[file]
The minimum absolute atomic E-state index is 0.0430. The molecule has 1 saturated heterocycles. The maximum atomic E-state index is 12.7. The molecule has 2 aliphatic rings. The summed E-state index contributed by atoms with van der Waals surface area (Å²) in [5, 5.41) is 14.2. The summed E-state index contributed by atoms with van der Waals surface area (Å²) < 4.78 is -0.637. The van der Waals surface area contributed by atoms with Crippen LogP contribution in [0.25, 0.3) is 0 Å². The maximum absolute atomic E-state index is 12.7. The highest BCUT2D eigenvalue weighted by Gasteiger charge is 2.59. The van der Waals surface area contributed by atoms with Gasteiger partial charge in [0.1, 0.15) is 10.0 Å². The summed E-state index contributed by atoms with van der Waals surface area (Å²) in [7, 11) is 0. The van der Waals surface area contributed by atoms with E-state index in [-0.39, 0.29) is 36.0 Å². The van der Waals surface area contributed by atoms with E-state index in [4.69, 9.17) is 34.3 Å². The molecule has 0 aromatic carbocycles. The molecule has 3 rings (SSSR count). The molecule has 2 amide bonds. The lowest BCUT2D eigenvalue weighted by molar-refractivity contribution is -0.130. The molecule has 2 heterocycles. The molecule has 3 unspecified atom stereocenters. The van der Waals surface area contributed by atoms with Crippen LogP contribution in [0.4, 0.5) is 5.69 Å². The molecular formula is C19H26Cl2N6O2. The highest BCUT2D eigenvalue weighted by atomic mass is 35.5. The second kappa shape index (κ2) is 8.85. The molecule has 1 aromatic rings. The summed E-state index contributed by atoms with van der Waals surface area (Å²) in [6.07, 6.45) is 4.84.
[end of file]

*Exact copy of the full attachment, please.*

The minimum absolute atomic E-state index is 0.0430. The molecule has 1 saturated heterocycles. The maximum atomic E-state index is 12.7. The molecule has 2 aliphatic rings. The summed E-state index contributed by atoms with van der Waals surface area (Å²) in [5, 5.41) is 14.2. The summed E-state index contributed by atoms with van der Waals surface area (Å²) < 4.78 is -0.637. The van der Waals surface area contributed by atoms with Crippen LogP contribution in [0.25, 0.3) is 0 Å². The maximum absolute atomic E-state index is 12.7. The highest BCUT2D eigenvalue weighted by Gasteiger charge is 2.59. The van der Waals surface area contributed by atoms with Gasteiger partial charge in [0.1, 0.15) is 10.0 Å². The summed E-state index contributed by atoms with van der Waals surface area (Å²) in [7, 11) is 0. The van der Waals surface area contributed by atoms with E-state index in [-0.39, 0.29) is 36.0 Å². The van der Waals surface area contributed by atoms with E-state index in [4.69, 9.17) is 34.3 Å². The molecule has 0 aromatic carbocycles. The molecule has 3 rings (SSSR count). The molecule has 2 amide bonds. The lowest BCUT2D eigenvalue weighted by molar-refractivity contribution is -0.130. The molecule has 2 heterocycles. The molecule has 3 unspecified atom stereocenters. The van der Waals surface area contributed by atoms with Crippen LogP contribution in [0.4, 0.5) is 5.69 Å². The molecular formula is C19H26Cl2N6O2. The highest BCUT2D eigenvalue weighted by atomic mass is 35.5. The second kappa shape index (κ2) is 8.85. The molecule has 1 aromatic rings. The summed E-state index contributed by atoms with van der Waals surface area (Å²) in [6.07, 6.45) is 4.84.